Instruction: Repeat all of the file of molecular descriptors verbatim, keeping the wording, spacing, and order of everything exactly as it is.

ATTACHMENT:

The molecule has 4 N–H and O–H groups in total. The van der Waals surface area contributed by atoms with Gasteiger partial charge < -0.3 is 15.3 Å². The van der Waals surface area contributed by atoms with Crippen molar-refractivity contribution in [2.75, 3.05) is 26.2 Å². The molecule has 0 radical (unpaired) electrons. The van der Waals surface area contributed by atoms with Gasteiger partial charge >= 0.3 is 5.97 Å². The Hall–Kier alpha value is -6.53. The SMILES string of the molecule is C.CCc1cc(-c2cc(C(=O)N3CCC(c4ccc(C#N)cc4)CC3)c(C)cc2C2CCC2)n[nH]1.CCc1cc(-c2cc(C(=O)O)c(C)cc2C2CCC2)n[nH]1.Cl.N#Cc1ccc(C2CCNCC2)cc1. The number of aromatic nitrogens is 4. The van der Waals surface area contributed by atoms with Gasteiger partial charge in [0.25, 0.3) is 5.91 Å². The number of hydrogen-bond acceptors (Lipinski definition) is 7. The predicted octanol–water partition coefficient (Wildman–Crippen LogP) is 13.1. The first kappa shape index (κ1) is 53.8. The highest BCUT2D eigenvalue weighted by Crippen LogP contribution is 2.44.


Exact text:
The molecule has 4 N–H and O–H groups in total. The van der Waals surface area contributed by atoms with Gasteiger partial charge < -0.3 is 15.3 Å². The van der Waals surface area contributed by atoms with Crippen molar-refractivity contribution in [2.75, 3.05) is 26.2 Å². The molecule has 0 radical (unpaired) electrons. The van der Waals surface area contributed by atoms with Gasteiger partial charge >= 0.3 is 5.97 Å². The Hall–Kier alpha value is -6.53. The SMILES string of the molecule is C.CCc1cc(-c2cc(C(=O)N3CCC(c4ccc(C#N)cc4)CC3)c(C)cc2C2CCC2)n[nH]1.CCc1cc(-c2cc(C(=O)O)c(C)cc2C2CCC2)n[nH]1.Cl.N#Cc1ccc(C2CCNCC2)cc1. The number of aromatic nitrogens is 4. The van der Waals surface area contributed by atoms with Gasteiger partial charge in [0.25, 0.3) is 5.91 Å². The number of hydrogen-bond acceptors (Lipinski definition) is 7. The predicted octanol–water partition coefficient (Wildman–Crippen LogP) is 13.1. The first kappa shape index (κ1) is 53.8. The highest BCUT2D eigenvalue weighted by Crippen LogP contribution is 2.44.